PAR trainers Sargent Spencer Turner and Corporal Caitlinmae Jed from the Bay RJDC have created a PAR training track specifically for the supervisors at the facility. The training for supervisors are scheduled together because the supervisor’s focus and responsibilities regarding PAR incidents are much different from the staff on the floor and therefore their training requires a completely different set of needs and responsibilities. Their training contains additional portions on report writing, providing feedback on staff reports, supervisory PAR reviews, PAR physical intervention, as well as several other topics.  They are split up into 2 hour sessions so all the supervisors can attend each session together.


The St. Lucie RJDC held a birthday celebration last month for those Detention Officers and provider staff who celebrated their birthday in the month of January. Last month they recognized Officer Daniel Holland, Officer Joseph Kidwell, Officer Sha-queeta Kirkland, Administrative Assistant Altha Smith and Jennifer Bartholomew, Mental Health. 























The female mod at the Orange RJDC in Orlando conducted a presentation on Black History Month last week that included step dancing, biographies of famous black Americans, and poetry regarding famous events in the lives of black Americans. In addition, members of the school board served an array of ethnic foods from countries of African descent. They also learned about the history of each food and the various cooking methods of the foods. Many of the young ladies had never tasted the different foods and it was a very positive experience.  


I am pleased to announce that the Office of Detention Services has expanded the Youth Mail via E-mail Program to all of our detention facilities statewide. E-mail addresses have been set up for each of our detention centers and allow parents to e-mail their children at their facility. Mail sent to these e-mail addresses will be distributed to the superintendent and assistant superintendent automatically.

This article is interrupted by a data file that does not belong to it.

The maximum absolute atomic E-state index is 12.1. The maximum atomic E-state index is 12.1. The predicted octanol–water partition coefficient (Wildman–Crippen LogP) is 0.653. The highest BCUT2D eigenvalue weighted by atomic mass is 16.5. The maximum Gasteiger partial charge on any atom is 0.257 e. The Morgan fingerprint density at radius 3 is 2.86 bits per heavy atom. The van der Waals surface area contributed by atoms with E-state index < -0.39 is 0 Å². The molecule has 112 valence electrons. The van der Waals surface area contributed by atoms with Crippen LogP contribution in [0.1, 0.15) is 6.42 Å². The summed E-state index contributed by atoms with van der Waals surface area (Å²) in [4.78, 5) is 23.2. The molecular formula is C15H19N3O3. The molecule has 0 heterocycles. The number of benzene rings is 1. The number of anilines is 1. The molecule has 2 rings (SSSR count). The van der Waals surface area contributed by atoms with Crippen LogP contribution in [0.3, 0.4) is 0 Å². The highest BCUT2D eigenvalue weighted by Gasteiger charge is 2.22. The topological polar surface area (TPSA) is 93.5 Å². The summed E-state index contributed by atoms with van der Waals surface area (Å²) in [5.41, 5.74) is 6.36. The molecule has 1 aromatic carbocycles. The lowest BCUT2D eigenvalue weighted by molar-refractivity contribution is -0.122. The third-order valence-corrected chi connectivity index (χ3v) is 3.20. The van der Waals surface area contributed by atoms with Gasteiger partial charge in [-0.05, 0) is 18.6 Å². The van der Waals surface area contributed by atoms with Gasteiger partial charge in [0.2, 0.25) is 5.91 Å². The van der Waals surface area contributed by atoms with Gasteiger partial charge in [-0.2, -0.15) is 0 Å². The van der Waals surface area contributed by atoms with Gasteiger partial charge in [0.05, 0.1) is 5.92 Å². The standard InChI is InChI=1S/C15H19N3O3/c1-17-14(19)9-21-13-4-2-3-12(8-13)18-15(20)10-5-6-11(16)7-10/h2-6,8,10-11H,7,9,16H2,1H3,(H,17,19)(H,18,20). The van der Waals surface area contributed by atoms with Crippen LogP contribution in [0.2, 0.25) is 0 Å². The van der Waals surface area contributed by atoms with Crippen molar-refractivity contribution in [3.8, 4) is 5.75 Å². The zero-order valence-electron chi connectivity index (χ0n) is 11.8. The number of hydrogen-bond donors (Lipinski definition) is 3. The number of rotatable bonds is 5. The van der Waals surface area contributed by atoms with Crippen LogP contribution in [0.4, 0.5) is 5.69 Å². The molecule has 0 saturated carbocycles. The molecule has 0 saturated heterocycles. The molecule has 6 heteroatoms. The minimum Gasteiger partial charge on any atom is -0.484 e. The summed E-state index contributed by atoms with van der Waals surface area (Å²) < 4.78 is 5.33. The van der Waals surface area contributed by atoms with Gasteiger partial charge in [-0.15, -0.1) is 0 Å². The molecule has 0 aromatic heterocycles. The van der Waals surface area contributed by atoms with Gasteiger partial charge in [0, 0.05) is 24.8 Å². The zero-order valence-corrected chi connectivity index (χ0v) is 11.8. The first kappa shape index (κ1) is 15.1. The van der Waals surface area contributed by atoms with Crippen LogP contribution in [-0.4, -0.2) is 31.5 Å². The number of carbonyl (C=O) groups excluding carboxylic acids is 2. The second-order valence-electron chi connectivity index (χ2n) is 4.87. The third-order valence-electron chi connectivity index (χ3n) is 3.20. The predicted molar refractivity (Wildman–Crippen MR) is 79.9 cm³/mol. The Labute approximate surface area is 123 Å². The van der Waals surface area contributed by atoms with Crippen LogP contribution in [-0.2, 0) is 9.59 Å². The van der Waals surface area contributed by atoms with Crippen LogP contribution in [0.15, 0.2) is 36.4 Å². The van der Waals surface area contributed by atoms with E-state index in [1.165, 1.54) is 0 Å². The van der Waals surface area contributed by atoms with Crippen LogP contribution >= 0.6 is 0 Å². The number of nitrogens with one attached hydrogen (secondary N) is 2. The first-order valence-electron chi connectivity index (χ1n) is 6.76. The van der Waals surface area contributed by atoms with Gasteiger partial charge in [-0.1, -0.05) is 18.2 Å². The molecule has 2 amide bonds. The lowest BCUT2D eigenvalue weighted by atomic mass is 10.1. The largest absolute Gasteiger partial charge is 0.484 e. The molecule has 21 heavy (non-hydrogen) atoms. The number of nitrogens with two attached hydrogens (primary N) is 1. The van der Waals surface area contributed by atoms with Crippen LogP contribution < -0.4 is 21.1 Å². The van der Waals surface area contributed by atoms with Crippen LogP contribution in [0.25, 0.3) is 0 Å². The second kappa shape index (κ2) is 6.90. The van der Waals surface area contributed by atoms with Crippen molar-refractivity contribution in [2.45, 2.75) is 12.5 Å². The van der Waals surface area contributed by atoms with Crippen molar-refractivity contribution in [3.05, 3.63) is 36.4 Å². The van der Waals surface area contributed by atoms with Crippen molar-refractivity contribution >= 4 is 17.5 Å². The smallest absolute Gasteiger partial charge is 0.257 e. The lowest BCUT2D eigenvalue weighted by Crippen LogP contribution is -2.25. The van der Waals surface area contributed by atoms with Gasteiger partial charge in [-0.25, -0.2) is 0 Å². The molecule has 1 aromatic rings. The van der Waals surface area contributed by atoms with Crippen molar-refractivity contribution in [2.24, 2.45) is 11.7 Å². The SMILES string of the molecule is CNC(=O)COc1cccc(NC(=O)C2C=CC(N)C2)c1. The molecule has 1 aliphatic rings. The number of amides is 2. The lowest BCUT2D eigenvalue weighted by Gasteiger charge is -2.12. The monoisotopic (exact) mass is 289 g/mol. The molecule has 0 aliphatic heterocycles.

Email to a youth must have “Youth Mail” as the subject and the youth’s name as the first line of the email. You can view a sample brochure by visiting the link provided.


Girls from the St. Lucie RJDC participated in a t-shirt decorating contest to celebrate Valentine’s Day. The shirts are a part of the “Teens in Tees” program at the facility. Some of the young ladies gave their shirts to their parents for Valentine’s Day during their recent visitation.





I am pleased to announce that VSAFL recently made their first visit to the Brevard RJDC. Professional drummer Jim Flautt assembled several of our level 3 youth into a drum circle and after just a little instruction everyone was showing their rhythm. All of the kids and staff members who participated had a great time.

VSA Florida (VSAFL) conducts art education programs in schools, Department of Juvenile Justice facilities, and community centers; promotes the accomplishments of artists with disabilities through our artist registry, exhibitions, and performances; and increases access to the arts through professional development workshops. 


Congratulations to Senior Behavioral Analyst Joy Bennick from the Office of Health Services who recently completed the training necessary to become a certified Guardian ad Litem for the state of Florida. She is looking forward to her first assignment and hopes it is a young person who resembles the youth we might otherwise be serving in one of our Residential programs.

The Florida Guardian ad Litem Program stands as a powerful and effective voice advocating for the best interests of Florida’s abused, abandoned and neglected children and be recognized and respected as a partnership of community advocates and professional staff.